The Association of Ghana Industries (AGI) last week released its Business Barometer Survey for first quarter of 2011. The survey, which is conducted quarterly since 2010, measures the level of business confidence and predicts short-term business trends.
The first quarter report, which covered the period January to March, puts high cost of raw materials as the major challenge facing businesses in the country, followed by high level of taxation, and access to credit respectively.
High utility prices, low purchasing power, cost of credit, and lack of market for products also featured prominently in the result, with competition from imported goods, lack of finance and delayed payments completing the overall top ten challenges of businesses in Ghana for the period.
AGI president, Nana Owusu-Afari, described the situation as disturbing and called on government to immediately address these challenges to prevent loss of market share of local businesses to foreign companies through increase in imported goods.
This notwithstanding, the general outlook of the survey indicates that the business community is highly optimistic of better business performance in the second quarter of the year. Over 65% of the chief executive officers and business owners interviewed were confident that their performance will significantly improve in the next three months.
The respondents attributed their optimism to expected improved market, increase in productivity of their workforce and increase in the purchasing power of Ghanaians. About 26% of those interviewed think their performance will remain the same in the next quarter while nine percent expressed pessimism for the next quarter. They based their argument on what they see as adverse government policies, increase in utility prices and fall in purchasing power of customers, among others.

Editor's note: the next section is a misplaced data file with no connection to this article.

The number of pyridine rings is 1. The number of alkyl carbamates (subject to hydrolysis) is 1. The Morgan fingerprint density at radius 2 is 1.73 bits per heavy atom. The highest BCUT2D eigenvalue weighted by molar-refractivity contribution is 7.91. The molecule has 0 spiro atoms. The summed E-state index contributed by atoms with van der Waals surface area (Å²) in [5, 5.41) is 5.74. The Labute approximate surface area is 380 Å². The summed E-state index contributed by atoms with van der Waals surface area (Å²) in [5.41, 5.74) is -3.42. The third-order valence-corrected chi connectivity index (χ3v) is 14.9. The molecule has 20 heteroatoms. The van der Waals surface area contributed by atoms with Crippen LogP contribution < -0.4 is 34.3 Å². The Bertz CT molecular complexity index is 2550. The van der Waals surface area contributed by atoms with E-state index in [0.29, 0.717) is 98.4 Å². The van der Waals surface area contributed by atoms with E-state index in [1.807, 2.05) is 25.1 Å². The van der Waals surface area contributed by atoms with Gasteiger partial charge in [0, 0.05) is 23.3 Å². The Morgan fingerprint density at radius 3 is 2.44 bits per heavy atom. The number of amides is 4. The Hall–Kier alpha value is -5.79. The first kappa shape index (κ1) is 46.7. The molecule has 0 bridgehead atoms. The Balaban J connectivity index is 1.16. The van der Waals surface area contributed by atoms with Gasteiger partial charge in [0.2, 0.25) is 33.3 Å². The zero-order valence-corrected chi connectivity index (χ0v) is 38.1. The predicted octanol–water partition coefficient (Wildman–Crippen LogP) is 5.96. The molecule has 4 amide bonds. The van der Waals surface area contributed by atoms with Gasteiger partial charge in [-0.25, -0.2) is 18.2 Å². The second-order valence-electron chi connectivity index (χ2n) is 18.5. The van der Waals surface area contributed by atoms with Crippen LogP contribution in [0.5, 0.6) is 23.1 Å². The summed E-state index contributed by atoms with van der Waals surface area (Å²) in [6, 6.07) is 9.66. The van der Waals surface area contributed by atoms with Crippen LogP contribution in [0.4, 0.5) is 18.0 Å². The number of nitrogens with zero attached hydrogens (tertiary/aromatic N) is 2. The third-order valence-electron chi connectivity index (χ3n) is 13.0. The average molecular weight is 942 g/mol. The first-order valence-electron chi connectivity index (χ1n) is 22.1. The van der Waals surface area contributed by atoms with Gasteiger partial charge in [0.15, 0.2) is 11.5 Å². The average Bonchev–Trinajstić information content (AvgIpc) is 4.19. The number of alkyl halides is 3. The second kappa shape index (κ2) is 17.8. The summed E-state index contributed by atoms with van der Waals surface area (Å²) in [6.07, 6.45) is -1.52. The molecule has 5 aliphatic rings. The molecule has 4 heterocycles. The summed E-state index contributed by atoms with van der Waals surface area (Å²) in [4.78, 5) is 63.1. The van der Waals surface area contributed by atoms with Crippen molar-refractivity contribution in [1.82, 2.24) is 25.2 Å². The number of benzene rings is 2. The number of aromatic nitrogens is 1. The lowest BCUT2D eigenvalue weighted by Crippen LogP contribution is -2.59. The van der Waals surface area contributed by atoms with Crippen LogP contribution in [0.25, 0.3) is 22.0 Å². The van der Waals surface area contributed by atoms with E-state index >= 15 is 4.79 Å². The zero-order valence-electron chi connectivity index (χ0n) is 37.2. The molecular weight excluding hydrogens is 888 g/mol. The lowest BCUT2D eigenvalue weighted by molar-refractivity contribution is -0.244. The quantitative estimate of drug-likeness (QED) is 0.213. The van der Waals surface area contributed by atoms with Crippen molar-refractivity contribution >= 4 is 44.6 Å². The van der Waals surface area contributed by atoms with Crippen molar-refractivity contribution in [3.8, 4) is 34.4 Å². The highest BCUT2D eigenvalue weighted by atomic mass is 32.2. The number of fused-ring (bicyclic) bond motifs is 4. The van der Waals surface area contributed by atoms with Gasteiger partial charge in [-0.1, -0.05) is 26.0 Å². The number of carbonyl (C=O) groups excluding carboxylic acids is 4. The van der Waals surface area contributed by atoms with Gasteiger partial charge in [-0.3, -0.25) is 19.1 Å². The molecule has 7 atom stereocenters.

For the first time since the commencement of the AGI Business Barometer, cost of credit did not feature in the top three challenges facing businesses.
On the sector by sector basis, high cost of raw materials, high utility prices, and access to credit emerged the top three challenges restricting the growth of the manufacturing sector, while the agricultural sector cited access to credit, high cost of raw materials and lack of market as its top three challenges.
High level of taxation, high utility prices and cost of credit were ranked respectively as the leading challenges in the services sector, with access to credit, high cost of raw materials and low purchasing power as the leading challenges in the construction sector.
In terms of size access to credit, high cost or raw materials and high level of taxation lead the challenges of the Small and Medium Scales sector, with high utility prices, high cost of raw materials and competition from imported goods doing it for the large scale businesses.
Very large companies termed by the association as African Giants on their part have high utility prices, high level of taxation and depreciation of the cedi as their top three challenges.